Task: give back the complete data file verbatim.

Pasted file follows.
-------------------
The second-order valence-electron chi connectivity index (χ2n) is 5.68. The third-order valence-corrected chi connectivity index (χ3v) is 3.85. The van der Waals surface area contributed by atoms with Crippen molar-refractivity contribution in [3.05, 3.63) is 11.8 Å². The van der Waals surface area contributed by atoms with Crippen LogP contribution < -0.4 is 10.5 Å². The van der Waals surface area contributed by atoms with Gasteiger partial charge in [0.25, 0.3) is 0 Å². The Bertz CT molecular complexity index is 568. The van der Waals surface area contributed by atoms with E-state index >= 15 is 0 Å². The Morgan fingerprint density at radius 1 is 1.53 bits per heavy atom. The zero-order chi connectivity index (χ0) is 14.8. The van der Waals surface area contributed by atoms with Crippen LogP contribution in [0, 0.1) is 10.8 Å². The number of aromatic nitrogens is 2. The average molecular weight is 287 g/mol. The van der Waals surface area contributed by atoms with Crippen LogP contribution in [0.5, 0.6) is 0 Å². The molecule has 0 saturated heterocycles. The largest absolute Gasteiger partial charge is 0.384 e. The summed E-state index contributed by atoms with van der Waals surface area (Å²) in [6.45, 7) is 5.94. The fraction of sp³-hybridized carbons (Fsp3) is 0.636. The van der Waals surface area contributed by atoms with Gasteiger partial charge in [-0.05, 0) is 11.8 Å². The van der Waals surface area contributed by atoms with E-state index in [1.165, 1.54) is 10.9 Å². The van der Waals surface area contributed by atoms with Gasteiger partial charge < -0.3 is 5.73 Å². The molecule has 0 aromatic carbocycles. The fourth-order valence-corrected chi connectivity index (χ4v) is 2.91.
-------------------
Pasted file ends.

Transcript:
The second-order valence-electron chi connectivity index (χ2n) is 5.68. The third-order valence-corrected chi connectivity index (χ3v) is 3.85. The van der Waals surface area contributed by atoms with Crippen molar-refractivity contribution in [3.05, 3.63) is 11.8 Å². The van der Waals surface area contributed by atoms with Crippen LogP contribution < -0.4 is 10.5 Å². The van der Waals surface area contributed by atoms with Gasteiger partial charge in [0.25, 0.3) is 0 Å². The Bertz CT molecular complexity index is 568. The van der Waals surface area contributed by atoms with E-state index >= 15 is 0 Å². The Morgan fingerprint density at radius 1 is 1.53 bits per heavy atom. The zero-order chi connectivity index (χ0) is 14.8. The van der Waals surface area contributed by atoms with Crippen LogP contribution in [0, 0.1) is 10.8 Å². The number of aromatic nitrogens is 2. The average molecular weight is 287 g/mol. The van der Waals surface area contributed by atoms with Crippen LogP contribution in [0.5, 0.6) is 0 Å². The molecule has 0 saturated heterocycles. The largest absolute Gasteiger partial charge is 0.384 e. The summed E-state index contributed by atoms with van der Waals surface area (Å²) in [6.45, 7) is 5.94. The fraction of sp³-hybridized carbons (Fsp3) is 0.636. The van der Waals surface area contributed by atoms with Gasteiger partial charge in [-0.05, 0) is 11.8 Å². The van der Waals surface area contributed by atoms with E-state index in [1.165, 1.54) is 10.9 Å². The van der Waals surface area contributed by atoms with Gasteiger partial charge < -0.3 is 5.73 Å². The molecule has 0 aromatic carbocycles. The fourth-order valence-corrected chi connectivity index (χ4v) is 2.91.